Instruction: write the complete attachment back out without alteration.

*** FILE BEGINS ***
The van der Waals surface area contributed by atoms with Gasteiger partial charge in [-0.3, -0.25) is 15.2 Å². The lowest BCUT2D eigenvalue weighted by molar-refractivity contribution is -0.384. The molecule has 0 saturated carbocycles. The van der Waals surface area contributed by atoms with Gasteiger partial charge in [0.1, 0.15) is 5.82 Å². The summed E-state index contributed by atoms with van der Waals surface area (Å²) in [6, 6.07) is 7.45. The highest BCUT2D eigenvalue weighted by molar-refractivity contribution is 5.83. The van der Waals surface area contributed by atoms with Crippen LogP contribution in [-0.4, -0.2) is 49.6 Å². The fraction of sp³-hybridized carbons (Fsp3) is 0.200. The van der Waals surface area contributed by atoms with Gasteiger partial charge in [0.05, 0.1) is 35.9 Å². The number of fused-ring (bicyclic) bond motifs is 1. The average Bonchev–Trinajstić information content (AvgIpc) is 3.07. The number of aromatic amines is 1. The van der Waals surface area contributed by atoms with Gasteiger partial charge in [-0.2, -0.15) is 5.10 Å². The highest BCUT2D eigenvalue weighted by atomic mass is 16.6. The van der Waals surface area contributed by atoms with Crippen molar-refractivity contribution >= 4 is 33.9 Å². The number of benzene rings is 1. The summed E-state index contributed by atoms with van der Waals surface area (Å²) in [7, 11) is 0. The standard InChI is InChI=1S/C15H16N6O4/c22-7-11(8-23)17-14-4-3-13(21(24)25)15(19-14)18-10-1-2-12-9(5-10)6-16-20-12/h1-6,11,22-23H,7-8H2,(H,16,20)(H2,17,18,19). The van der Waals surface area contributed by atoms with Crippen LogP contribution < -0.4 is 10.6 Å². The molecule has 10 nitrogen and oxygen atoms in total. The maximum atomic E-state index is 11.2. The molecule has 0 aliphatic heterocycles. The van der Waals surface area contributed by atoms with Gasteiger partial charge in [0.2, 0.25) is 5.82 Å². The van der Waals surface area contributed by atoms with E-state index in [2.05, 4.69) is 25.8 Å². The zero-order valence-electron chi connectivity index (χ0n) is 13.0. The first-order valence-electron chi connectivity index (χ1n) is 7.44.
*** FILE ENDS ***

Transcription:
The van der Waals surface area contributed by atoms with Gasteiger partial charge in [-0.3, -0.25) is 15.2 Å². The lowest BCUT2D eigenvalue weighted by molar-refractivity contribution is -0.384. The molecule has 0 saturated carbocycles. The van der Waals surface area contributed by atoms with Gasteiger partial charge in [0.1, 0.15) is 5.82 Å². The summed E-state index contributed by atoms with van der Waals surface area (Å²) in [6, 6.07) is 7.45. The highest BCUT2D eigenvalue weighted by molar-refractivity contribution is 5.83. The van der Waals surface area contributed by atoms with Crippen LogP contribution in [-0.4, -0.2) is 49.6 Å². The fraction of sp³-hybridized carbons (Fsp3) is 0.200. The van der Waals surface area contributed by atoms with Gasteiger partial charge in [0.05, 0.1) is 35.9 Å². The number of fused-ring (bicyclic) bond motifs is 1. The average Bonchev–Trinajstić information content (AvgIpc) is 3.07. The number of aromatic amines is 1. The van der Waals surface area contributed by atoms with Gasteiger partial charge in [-0.2, -0.15) is 5.10 Å². The highest BCUT2D eigenvalue weighted by atomic mass is 16.6. The van der Waals surface area contributed by atoms with Crippen molar-refractivity contribution >= 4 is 33.9 Å². The number of benzene rings is 1. The summed E-state index contributed by atoms with van der Waals surface area (Å²) in [7, 11) is 0. The standard InChI is InChI=1S/C15H16N6O4/c22-7-11(8-23)17-14-4-3-13(21(24)25)15(19-14)18-10-1-2-12-9(5-10)6-16-20-12/h1-6,11,22-23H,7-8H2,(H,16,20)(H2,17,18,19). The van der Waals surface area contributed by atoms with Crippen LogP contribution < -0.4 is 10.6 Å². The molecule has 10 nitrogen and oxygen atoms in total. The maximum atomic E-state index is 11.2. The molecule has 0 aliphatic heterocycles. The van der Waals surface area contributed by atoms with Gasteiger partial charge in [0.2, 0.25) is 5.82 Å². The van der Waals surface area contributed by atoms with E-state index in [2.05, 4.69) is 25.8 Å². The zero-order valence-electron chi connectivity index (χ0n) is 13.0. The first-order valence-electron chi connectivity index (χ1n) is 7.44.